Logging equipment up for auction on Vancouver Island in 2009, the last big downturn in the B.C. coast forest industry. (Tom Fletcher/Black Press)

Logging equipment up for auction on Vancouver Island in 2009, the last big downturn in the B.C. coast forest industry. (Tom Fletcher/Black Press)

Aid a priority for idled Vancouver Island loggers, John Horgan says

Steelworkers, Western Forest Products returning to mediation

Loggers and other forest industry contractors left out of work due to a six-month strike against Western Forest Products have been heard by the B.C. government and efforts continue to help them keep their homes and trucks, Premier John Horgan said Friday.

Contractors converged on the B.C. legislature Wednesday to call for help from the province, as talks with company officials and the United Steelworkers were scheduled to resume this weekend with mediator Vince Ready.

Mayors of northern Vancouver Island communities wrote to Horgan and the parties in the dispute a month ago, reporting that homes were going up for sale and trucks being repossessed as the strike that began July 1 dragged into the fall.

The situation is getting desperate, the workers said at Wednesday’s rally where they called for reduction in stumpage and relief from new waste penalties that some contractors said were making it too costly to operate.

Horgan said Forests Minister Doug Donaldson met with a group of rally organizers, but in an interview with Black Press he was careful not to make promises of assistance.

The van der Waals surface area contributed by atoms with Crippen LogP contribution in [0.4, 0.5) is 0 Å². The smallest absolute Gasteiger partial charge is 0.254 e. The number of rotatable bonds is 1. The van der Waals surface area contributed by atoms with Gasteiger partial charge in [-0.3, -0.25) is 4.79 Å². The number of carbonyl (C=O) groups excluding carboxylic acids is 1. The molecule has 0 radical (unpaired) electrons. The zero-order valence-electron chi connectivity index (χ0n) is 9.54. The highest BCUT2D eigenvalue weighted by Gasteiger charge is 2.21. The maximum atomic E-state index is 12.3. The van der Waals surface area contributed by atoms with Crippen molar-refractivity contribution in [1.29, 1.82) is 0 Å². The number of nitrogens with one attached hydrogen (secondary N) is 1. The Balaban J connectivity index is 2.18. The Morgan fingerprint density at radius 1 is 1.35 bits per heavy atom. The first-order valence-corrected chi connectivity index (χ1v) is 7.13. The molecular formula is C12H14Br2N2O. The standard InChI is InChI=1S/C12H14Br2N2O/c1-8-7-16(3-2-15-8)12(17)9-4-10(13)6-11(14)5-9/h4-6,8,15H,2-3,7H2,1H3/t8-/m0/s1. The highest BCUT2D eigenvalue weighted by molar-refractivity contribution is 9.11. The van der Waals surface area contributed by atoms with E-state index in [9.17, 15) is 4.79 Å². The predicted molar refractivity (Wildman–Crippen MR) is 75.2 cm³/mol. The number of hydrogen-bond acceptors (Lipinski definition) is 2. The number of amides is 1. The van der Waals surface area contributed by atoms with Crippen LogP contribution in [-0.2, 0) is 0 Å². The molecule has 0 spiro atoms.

“Obviously they want the dispute resolved and people back to work, but they also understand that the government is trying to put in place a program that will help them bridge the gap so they’re not seeing their trucks get repossessed,” Horgan said.

“They can’t work, but they can’t collect EI, they can’t find other ways to move forward. In the Interior where we’ve had significant curtailments, contractors are at least able to do brush clearing and the other work that needs to be done, because the industry is still operating. But it’s literally shut down here on the coast.”

RELATED: Laid-off forest workers converge on B.C. legislature

RELATED: Mosaic Forest Management announces early shutdown

RELATED: Striking Western employees willing to ‘modify position’

Horgan said he met with the CEO of Mosaic Forest Management last week, after Vancouver Island’s other large logging company began its seasonal shutdown early. A partnership of Island Timberlands and Timberwest formed in 2018, Mosaic laid off about 2,000 union and non-union employees as well as coastal contractors Nov. 25.

A Mosaic spokesperson cited “very challenging pricing and market conditions.”

The Steelworkers’ objections include new shift schedules and a drug testing policy. Horgan repeated what he has said numerous times in recent months, that it is not the government’s job to resolve private sector labour disputes.

“But it’s also the government’s responsibility to make sure that the unintended consequences, those innocent victims of the labour dispute, whether they be contractors or small businesses in communities like Port Alberni, Port Hardy and Campbell River are not adversely affected,” Horgan said.


@tomfletcherbc
tfletcher@blackpress.ca

Like us on Facebook and follow us on Twitter.

BC legislature

Get local stories you won't find anywhere else right to your inbox.
Sign up here

Just Posted

A map released by the BCCDC Friday, Jan. 15 shows five diagnosed cases of COVID-19 in the Grand Forks health area. Photo: Maps: COVID-19 cases in BC, British Columbia Centre for Disease Control website